Hypoxic-Ischemic Encephalopathy (HIE) and Uterine Rupture
Hypoxic-ischemic encephalopathy or “HIE” as it is commonly called, is a brain injury caused by lack of oxygen to the baby’s brain. During pregnancy, labor and delivery, the baby receives oxygen from the blood that flows from the mother through the placenta and umbilical cord to the baby.
Uterine rupture is a life-threatening complication that puts the lives of the mother and baby at risk. The uterus is the muscular organ inside the mother’s body that holds the baby during pregnancy. Uterine rupture is a tearing open of the uterus into the mother’s abdominal cavity. The baby may be extruded or forced out of the uterus into the abdominal cavity.
How a Ruptured Uterus Can Cause Birth Asphyxia and HIE
When the uterus ruptures, there may be significant bleeding from the mother which can cause the mother’s blood pressure to drop (called “maternal hypotension”). When the mother’s blood pressure drops, there can be major consequences to both the mother and the baby. Maternal hypotension can cause the mother to suffer from lack of oxygen because she does not get enough blood and oxygen to her brain as a result of her blood loss. The baby also suffers. When the mother’s blood pressure falls, the amount of blood and oxygen going through the uterus and the placenta to the baby is decreased or stopped. As a result, the baby doesn’t get enough oxygen to his or her brain which can result in birth asphyxia and Hypoxic-ischemic encephalopathy.
The placenta is attached to the inside wall of the uterus. The uterine rupture can also damage the placenta or cause the placenta to tear away from the uterine wall – a condition called placental abruption. When the placenta tears away, this condition also causes a disruption of the blood flow and oxygen to the baby resulting in birth asphyxia and Hypoxic-ischemic encephalopathy.
Birth asphyxia develops when there is a severe and/or prolonged lack of oxygen which produces an acid/base imbalance in the baby’s blood. The end result is that there is too much acid in the baby’s blood, a condition called acidosis. Acidosis is damaging to the baby’s brain cells and tissues and can cause severe and permanent brain damage. The name for that brain damage is hypoxic-ischemic encephalopathy. When a baby has suffered asphyxia during labor and delivery, often the first diagnosis given is hypoxic-ischemic encephalopathy or HIE. That hypoxic-ischemic brain damage can later manifest as cerebral palsy when the baby grows older.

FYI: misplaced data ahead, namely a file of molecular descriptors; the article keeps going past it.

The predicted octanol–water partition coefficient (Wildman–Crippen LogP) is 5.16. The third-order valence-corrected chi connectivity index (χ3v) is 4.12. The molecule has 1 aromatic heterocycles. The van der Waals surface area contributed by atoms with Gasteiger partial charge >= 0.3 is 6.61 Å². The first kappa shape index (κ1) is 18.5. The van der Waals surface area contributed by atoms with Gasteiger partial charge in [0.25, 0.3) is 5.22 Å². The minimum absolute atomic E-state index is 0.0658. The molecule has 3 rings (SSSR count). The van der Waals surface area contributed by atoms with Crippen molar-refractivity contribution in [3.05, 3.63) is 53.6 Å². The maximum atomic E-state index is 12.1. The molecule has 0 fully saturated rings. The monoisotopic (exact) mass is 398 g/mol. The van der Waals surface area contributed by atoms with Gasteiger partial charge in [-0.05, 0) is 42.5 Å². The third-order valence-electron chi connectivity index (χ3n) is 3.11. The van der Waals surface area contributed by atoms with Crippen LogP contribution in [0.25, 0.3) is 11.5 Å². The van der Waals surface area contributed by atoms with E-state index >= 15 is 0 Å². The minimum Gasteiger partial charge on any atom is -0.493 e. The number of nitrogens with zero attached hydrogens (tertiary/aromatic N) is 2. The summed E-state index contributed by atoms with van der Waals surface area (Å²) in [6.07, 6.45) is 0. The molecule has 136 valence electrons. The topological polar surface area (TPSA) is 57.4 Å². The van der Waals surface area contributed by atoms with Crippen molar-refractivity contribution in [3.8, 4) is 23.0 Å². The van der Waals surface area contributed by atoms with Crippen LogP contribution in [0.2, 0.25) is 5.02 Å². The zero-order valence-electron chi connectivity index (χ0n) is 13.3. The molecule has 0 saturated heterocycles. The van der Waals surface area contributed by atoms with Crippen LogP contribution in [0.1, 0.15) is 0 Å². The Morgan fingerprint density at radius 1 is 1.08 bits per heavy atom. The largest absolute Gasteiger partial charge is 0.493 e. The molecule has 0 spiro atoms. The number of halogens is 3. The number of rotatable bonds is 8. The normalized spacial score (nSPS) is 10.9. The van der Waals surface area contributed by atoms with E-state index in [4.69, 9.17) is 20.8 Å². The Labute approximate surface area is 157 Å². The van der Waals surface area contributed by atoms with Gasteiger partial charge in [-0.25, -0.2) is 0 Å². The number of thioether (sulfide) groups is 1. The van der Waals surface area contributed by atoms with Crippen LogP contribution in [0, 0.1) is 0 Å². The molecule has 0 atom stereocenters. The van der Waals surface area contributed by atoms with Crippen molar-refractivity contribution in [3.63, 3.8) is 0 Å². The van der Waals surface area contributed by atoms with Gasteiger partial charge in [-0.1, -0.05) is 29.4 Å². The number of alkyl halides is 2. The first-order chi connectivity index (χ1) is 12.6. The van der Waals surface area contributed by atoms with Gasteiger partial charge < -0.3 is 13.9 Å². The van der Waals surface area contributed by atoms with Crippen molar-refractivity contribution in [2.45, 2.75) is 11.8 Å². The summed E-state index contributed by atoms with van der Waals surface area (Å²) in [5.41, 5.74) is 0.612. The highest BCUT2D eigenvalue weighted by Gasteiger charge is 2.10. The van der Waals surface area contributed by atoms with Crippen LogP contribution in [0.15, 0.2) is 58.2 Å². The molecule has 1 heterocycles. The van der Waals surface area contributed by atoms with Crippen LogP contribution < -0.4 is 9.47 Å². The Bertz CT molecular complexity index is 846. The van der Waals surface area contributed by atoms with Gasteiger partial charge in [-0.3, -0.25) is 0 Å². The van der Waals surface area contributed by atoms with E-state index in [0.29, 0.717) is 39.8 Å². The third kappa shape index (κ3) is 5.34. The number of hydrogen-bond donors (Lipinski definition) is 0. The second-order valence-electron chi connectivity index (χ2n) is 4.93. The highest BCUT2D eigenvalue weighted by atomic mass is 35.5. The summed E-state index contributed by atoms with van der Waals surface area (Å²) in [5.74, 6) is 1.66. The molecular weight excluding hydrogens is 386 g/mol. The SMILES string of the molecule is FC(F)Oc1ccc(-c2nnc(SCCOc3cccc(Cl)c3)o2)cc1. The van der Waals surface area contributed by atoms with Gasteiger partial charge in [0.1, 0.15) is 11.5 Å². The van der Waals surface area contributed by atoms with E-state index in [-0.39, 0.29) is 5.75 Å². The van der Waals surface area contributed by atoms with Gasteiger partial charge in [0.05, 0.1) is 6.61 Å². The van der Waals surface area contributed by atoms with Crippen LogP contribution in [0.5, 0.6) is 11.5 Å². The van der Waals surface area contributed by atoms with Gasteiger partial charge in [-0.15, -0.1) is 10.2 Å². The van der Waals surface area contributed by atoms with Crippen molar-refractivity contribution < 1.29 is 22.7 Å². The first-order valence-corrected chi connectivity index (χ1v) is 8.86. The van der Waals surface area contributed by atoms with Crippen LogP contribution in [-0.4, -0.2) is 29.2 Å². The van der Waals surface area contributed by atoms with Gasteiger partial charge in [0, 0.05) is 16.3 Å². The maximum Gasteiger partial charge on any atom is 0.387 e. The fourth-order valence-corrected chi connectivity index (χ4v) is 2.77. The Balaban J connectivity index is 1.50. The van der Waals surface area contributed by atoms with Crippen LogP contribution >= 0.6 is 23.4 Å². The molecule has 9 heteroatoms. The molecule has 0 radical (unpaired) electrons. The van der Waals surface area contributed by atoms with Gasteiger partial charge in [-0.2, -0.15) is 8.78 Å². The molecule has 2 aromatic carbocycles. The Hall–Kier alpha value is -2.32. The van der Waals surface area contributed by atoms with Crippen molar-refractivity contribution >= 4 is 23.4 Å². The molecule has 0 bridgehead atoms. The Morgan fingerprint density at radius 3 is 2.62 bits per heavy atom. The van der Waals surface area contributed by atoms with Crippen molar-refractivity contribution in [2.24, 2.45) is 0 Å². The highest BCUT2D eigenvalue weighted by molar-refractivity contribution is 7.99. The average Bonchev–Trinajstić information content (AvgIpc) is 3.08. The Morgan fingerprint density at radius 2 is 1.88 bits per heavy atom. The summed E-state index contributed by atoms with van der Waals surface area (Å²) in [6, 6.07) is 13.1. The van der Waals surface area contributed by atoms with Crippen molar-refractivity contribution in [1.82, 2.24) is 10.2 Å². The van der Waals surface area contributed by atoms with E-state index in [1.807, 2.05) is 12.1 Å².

Uterine rupture is a known cause of birth asphyxia, hypoxic-ischemic encephalopathy and cerebral palsy. Because it is known cause, identifying uterine rupture and acting quickly to protect the mother and the baby is critically important. Uterine rupture frequently requires an emergency cesarean section (c-section) delivery.
Signs of a Ruptured Uteris
Nurses and doctors should carefully monitor the baby’s heart rate on a fetal heart monitor device. The fetal heart monitor records the baby’s heart rate and the contractions of the mother’s uterus. Uterine rupture is often marked by a sudden change and drop in the baby’s heart rate – called fetal bradycardia. The baby’s heart rate drops below normal, which is a dangerous condition for the baby. The baby is signaling that he or she isn’t getting oxygen and needs help. Nurses and doctors must be prepared to deliver the baby by c-section quickly to safely deliver the baby and to control maternal hemorrhage. Hospitals should be prepared to provide emergency surgical and neonatal care for cases of uterine rupture.
Uterine Rupture, Hypoxic-Ischemic Encephalopathy (HIE) and Cerebral Palsy Cases
If you suffered a uterine rupture and your baby was diagnosed with hypoxic-ischemic encephalopathy or cerebral palsy, you should find out whether your child’s injury should have been prevented. Not every injury is preventable, but there are steps to take to find out if your child’s injury was preventable. Laura Brown is a board certified trial attorney who represents babies and their families in birth injury cases throughout the nation. She investigates cases in which parents are concerned and want to find out whether their child’s injury could have and should have been prevented. If you would like to find out, call her at (214) 463-2106 or fill out the Free Case Review form for a free consulation.